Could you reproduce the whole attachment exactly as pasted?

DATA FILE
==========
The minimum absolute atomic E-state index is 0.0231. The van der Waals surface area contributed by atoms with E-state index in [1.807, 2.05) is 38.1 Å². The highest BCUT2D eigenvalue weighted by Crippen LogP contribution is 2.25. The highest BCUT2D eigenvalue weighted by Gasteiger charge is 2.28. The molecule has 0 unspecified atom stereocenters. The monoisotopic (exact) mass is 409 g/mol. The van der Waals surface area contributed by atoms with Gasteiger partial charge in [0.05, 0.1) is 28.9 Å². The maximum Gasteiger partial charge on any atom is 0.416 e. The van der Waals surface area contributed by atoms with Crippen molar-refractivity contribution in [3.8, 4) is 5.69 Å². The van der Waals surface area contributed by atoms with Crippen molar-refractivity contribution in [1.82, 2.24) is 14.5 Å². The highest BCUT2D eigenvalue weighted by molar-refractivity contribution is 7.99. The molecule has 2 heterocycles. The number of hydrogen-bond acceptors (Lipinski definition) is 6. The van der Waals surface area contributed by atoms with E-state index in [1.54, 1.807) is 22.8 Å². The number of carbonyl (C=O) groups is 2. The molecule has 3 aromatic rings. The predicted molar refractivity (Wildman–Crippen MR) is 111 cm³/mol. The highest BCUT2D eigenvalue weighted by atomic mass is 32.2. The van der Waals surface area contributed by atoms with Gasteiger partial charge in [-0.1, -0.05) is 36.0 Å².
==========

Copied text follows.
The minimum absolute atomic E-state index is 0.0231. The van der Waals surface area contributed by atoms with E-state index in [1.807, 2.05) is 38.1 Å². The highest BCUT2D eigenvalue weighted by Crippen LogP contribution is 2.25. The highest BCUT2D eigenvalue weighted by Gasteiger charge is 2.28. The molecule has 0 unspecified atom stereocenters. The monoisotopic (exact) mass is 409 g/mol. The van der Waals surface area contributed by atoms with Gasteiger partial charge in [0.05, 0.1) is 28.9 Å². The maximum Gasteiger partial charge on any atom is 0.416 e. The van der Waals surface area contributed by atoms with Crippen molar-refractivity contribution in [3.8, 4) is 5.69 Å². The van der Waals surface area contributed by atoms with Crippen molar-refractivity contribution in [1.82, 2.24) is 14.5 Å². The highest BCUT2D eigenvalue weighted by molar-refractivity contribution is 7.99. The molecule has 2 heterocycles. The number of hydrogen-bond acceptors (Lipinski definition) is 6. The van der Waals surface area contributed by atoms with E-state index in [1.54, 1.807) is 22.8 Å². The number of carbonyl (C=O) groups is 2. The molecule has 3 aromatic rings. The predicted molar refractivity (Wildman–Crippen MR) is 111 cm³/mol. The highest BCUT2D eigenvalue weighted by atomic mass is 32.2. The van der Waals surface area contributed by atoms with Gasteiger partial charge in [-0.1, -0.05) is 36.0 Å².